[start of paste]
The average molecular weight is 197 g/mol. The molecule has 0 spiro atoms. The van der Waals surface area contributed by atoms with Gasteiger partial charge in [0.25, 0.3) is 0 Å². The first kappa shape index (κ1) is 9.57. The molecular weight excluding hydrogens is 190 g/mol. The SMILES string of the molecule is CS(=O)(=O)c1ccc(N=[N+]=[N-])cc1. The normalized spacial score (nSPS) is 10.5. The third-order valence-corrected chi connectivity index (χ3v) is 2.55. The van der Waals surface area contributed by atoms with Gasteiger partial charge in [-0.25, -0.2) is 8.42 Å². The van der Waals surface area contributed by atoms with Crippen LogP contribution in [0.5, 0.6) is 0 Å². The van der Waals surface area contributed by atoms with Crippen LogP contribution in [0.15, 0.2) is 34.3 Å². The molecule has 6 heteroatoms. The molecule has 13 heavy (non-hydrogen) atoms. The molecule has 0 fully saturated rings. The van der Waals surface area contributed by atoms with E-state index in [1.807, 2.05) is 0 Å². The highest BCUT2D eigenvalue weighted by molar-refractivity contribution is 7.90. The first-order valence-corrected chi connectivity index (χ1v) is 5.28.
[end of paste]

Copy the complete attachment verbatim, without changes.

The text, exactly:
The average molecular weight is 197 g/mol. The molecule has 0 spiro atoms. The van der Waals surface area contributed by atoms with Gasteiger partial charge in [0.25, 0.3) is 0 Å². The first kappa shape index (κ1) is 9.57. The molecular weight excluding hydrogens is 190 g/mol. The SMILES string of the molecule is CS(=O)(=O)c1ccc(N=[N+]=[N-])cc1. The normalized spacial score (nSPS) is 10.5. The third-order valence-corrected chi connectivity index (χ3v) is 2.55. The van der Waals surface area contributed by atoms with Gasteiger partial charge in [-0.25, -0.2) is 8.42 Å². The van der Waals surface area contributed by atoms with Crippen LogP contribution in [0.5, 0.6) is 0 Å². The van der Waals surface area contributed by atoms with Crippen LogP contribution in [0.15, 0.2) is 34.3 Å². The molecule has 6 heteroatoms. The molecule has 13 heavy (non-hydrogen) atoms. The molecule has 0 fully saturated rings. The van der Waals surface area contributed by atoms with E-state index in [1.807, 2.05) is 0 Å². The highest BCUT2D eigenvalue weighted by molar-refractivity contribution is 7.90. The first-order valence-corrected chi connectivity index (χ1v) is 5.28.